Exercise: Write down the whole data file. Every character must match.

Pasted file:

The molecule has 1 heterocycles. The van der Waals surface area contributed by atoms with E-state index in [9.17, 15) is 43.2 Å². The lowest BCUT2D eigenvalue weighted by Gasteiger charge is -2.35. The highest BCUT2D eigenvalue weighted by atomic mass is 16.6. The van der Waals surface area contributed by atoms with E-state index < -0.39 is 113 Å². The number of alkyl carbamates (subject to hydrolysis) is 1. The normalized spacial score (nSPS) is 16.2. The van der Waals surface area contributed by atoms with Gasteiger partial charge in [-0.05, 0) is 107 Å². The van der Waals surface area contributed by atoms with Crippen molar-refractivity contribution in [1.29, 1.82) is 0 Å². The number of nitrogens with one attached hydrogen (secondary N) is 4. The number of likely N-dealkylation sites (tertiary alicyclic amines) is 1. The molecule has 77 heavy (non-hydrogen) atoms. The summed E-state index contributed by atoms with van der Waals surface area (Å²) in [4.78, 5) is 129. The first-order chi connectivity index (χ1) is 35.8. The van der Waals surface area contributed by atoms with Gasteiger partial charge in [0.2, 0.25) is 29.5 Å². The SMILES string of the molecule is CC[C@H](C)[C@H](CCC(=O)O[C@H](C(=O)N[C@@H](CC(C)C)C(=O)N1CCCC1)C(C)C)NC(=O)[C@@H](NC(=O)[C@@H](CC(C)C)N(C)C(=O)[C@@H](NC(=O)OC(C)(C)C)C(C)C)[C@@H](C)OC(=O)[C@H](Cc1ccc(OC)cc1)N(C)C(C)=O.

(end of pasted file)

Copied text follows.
The molecule has 1 heterocycles. The van der Waals surface area contributed by atoms with E-state index in [9.17, 15) is 43.2 Å². The lowest BCUT2D eigenvalue weighted by Gasteiger charge is -2.35. The highest BCUT2D eigenvalue weighted by atomic mass is 16.6. The van der Waals surface area contributed by atoms with E-state index < -0.39 is 113 Å². The number of alkyl carbamates (subject to hydrolysis) is 1. The normalized spacial score (nSPS) is 16.2. The van der Waals surface area contributed by atoms with Gasteiger partial charge in [-0.05, 0) is 107 Å². The van der Waals surface area contributed by atoms with Crippen molar-refractivity contribution in [1.29, 1.82) is 0 Å². The number of nitrogens with one attached hydrogen (secondary N) is 4. The number of likely N-dealkylation sites (tertiary alicyclic amines) is 1. The molecule has 77 heavy (non-hydrogen) atoms. The summed E-state index contributed by atoms with van der Waals surface area (Å²) in [4.78, 5) is 129. The first-order chi connectivity index (χ1) is 35.8. The van der Waals surface area contributed by atoms with Gasteiger partial charge in [0.2, 0.25) is 29.5 Å². The SMILES string of the molecule is CC[C@H](C)[C@H](CCC(=O)O[C@H](C(=O)N[C@@H](CC(C)C)C(=O)N1CCCC1)C(C)C)NC(=O)[C@@H](NC(=O)[C@@H](CC(C)C)N(C)C(=O)[C@@H](NC(=O)OC(C)(C)C)C(C)C)[C@@H](C)OC(=O)[C@H](Cc1ccc(OC)cc1)N(C)C(C)=O.